Interestingly enough, even those fictional kinds of friendships tend to be only for a season. I’ve had a lot of fictional friends come and go. Just like the real friends, they served a purpose in my life and, hopefully, the lives of my readers. However, there is one area where fictional friends cannot compare to the real ones. There is no two-way purpose in make-believe friends. They can impact my life, but I can’t impact theirs. Maybe that’s one reason I refer to my readers as my “reader friends,” which are far better than fictional friends. With a reader, again, it’s a friendship that goes both ways. Readers bless me by reading my words, leaving reviews, sending messages, and letting me into their lives. Hopefully, in turn, my words bless readers, give them joy, and cause them to see the world from a slightly different perspective. So every time you pick up an author’s books, you are rekindling a friendship more valuable than the friendships with fictional characters.

Just so you know, I’m always hoping for more friends and wouldn’t mind rekindling friendships with a few more readers!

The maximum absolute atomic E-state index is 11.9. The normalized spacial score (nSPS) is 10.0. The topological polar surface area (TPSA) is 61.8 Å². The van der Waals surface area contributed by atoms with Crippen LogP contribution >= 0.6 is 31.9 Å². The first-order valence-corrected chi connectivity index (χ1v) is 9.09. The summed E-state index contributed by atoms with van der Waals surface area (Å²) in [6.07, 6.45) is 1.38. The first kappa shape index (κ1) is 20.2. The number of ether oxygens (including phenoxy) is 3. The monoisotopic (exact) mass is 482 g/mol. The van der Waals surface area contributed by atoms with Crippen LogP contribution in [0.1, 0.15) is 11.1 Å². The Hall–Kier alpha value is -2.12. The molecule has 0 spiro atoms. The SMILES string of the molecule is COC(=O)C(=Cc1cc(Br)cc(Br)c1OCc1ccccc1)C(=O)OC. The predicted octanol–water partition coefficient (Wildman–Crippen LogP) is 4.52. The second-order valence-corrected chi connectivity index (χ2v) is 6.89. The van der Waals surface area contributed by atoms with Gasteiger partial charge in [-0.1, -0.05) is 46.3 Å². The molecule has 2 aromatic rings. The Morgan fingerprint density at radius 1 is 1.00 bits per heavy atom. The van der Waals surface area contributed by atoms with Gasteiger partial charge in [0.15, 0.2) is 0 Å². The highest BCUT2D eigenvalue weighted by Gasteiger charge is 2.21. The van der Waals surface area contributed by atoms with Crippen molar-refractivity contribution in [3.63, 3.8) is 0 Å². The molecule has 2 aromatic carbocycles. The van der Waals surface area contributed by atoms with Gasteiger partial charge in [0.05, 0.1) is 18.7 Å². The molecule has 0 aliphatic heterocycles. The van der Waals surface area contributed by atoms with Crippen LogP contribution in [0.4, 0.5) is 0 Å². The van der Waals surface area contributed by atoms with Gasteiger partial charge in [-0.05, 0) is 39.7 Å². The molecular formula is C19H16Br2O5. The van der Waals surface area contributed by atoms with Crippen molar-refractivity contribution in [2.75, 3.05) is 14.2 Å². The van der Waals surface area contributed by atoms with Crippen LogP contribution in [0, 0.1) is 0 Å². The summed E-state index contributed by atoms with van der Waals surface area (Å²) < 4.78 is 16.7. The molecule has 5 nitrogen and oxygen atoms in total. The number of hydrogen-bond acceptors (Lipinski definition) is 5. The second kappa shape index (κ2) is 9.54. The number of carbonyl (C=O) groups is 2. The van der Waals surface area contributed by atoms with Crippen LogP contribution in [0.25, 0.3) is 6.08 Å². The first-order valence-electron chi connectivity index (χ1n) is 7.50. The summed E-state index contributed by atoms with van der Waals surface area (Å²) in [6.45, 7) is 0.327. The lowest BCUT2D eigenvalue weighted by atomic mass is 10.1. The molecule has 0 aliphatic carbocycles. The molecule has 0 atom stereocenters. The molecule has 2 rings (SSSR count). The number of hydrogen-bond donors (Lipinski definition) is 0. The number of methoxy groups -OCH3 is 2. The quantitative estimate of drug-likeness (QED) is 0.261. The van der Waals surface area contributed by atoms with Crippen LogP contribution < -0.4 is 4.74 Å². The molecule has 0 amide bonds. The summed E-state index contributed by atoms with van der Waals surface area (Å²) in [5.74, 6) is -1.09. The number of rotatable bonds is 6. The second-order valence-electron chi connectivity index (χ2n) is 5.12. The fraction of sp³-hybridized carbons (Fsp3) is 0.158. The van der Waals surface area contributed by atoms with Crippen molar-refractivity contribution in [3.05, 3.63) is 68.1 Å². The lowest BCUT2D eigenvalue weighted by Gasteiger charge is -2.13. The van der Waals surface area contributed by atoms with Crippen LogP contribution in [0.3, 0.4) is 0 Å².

And now you get to make friends with Chautona and a few of her fictional friends in her new book! Happy reading, and happy “friend-ing!”

The Title Wave by Chautona Havig

Protecting her without her knowledge might get them both killed.

Grief has held Eve “Kensi” Kensington captive long enough. Determined to move on after the death of her fiancé six years ago, Kensi moves to St. Alyn to help Ezra with the new boat book business. That there’s a great therapist on the island is just a bonus.

When the West Coast Agency learns that the former fiancée of a deceased informant is under the radar, Simon Garver is tasked to protect her—without her knowledge if possible. Great. Listening in on her therapy sessions might be the worst thing he’s ever had to do as an agent

Nope… scrap that. Falling for his client takes the cake.

When Kensi learns Simon has been keeping secrets from her, she’s done.  Too bad the arrival of a guy sent to “take care of her” means she needs him. She’ll cooperate until she’s safe, toss the trust exercises her therapist has insisted on in the trash, and get back to her job on Ezra’s boat.

If only her heart would listen to the plan…

Take a trip to the Suamalie Islands where palm trees sway, the sand and sea pulse with life, and the people will steal your heart.

Check out some of the other stories of rekindled friendships by the other Suamalie Islands authors!